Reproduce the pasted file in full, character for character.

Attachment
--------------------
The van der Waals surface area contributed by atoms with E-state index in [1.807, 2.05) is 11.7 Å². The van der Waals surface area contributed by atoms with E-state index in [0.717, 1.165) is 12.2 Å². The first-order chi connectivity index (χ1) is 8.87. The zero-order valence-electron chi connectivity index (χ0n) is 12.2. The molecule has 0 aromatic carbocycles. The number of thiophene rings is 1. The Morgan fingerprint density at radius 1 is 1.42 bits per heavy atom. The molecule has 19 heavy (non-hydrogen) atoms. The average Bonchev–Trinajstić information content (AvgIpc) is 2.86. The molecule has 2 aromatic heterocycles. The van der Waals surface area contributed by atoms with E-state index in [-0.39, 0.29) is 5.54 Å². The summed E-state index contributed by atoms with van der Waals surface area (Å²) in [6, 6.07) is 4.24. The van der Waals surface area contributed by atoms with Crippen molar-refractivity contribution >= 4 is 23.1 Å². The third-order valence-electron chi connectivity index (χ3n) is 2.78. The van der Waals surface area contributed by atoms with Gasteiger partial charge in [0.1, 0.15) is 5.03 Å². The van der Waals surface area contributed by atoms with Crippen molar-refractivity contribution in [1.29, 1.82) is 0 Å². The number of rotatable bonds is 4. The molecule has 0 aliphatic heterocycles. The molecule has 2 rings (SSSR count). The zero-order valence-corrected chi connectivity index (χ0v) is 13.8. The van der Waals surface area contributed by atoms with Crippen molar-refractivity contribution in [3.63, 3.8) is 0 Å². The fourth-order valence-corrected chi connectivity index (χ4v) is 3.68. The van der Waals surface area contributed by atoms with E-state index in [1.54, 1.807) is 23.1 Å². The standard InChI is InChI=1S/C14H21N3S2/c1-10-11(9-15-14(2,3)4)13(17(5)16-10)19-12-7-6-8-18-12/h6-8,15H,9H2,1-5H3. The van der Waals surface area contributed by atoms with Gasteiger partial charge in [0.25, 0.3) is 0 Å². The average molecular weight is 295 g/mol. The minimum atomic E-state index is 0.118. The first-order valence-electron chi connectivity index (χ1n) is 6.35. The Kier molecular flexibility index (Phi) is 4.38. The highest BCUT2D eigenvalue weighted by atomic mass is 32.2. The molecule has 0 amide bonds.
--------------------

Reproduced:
The van der Waals surface area contributed by atoms with E-state index in [1.807, 2.05) is 11.7 Å². The van der Waals surface area contributed by atoms with E-state index in [0.717, 1.165) is 12.2 Å². The first-order chi connectivity index (χ1) is 8.87. The zero-order valence-electron chi connectivity index (χ0n) is 12.2. The molecule has 0 aromatic carbocycles. The number of thiophene rings is 1. The Morgan fingerprint density at radius 1 is 1.42 bits per heavy atom. The molecule has 19 heavy (non-hydrogen) atoms. The average Bonchev–Trinajstić information content (AvgIpc) is 2.86. The molecule has 2 aromatic heterocycles. The van der Waals surface area contributed by atoms with E-state index in [-0.39, 0.29) is 5.54 Å². The summed E-state index contributed by atoms with van der Waals surface area (Å²) in [6, 6.07) is 4.24. The van der Waals surface area contributed by atoms with Crippen molar-refractivity contribution >= 4 is 23.1 Å². The third-order valence-electron chi connectivity index (χ3n) is 2.78. The van der Waals surface area contributed by atoms with Gasteiger partial charge in [0.1, 0.15) is 5.03 Å². The van der Waals surface area contributed by atoms with Crippen molar-refractivity contribution in [1.29, 1.82) is 0 Å². The number of rotatable bonds is 4. The molecule has 0 aliphatic heterocycles. The molecule has 2 rings (SSSR count). The zero-order valence-corrected chi connectivity index (χ0v) is 13.8. The van der Waals surface area contributed by atoms with Crippen molar-refractivity contribution in [3.63, 3.8) is 0 Å². The fourth-order valence-corrected chi connectivity index (χ4v) is 3.68. The van der Waals surface area contributed by atoms with E-state index in [1.54, 1.807) is 23.1 Å². The standard InChI is InChI=1S/C14H21N3S2/c1-10-11(9-15-14(2,3)4)13(17(5)16-10)19-12-7-6-8-18-12/h6-8,15H,9H2,1-5H3. The van der Waals surface area contributed by atoms with Gasteiger partial charge in [0.25, 0.3) is 0 Å². The average molecular weight is 295 g/mol. The minimum atomic E-state index is 0.118. The first-order valence-electron chi connectivity index (χ1n) is 6.35. The Kier molecular flexibility index (Phi) is 4.38. The highest BCUT2D eigenvalue weighted by atomic mass is 32.2. The molecule has 0 amide bonds.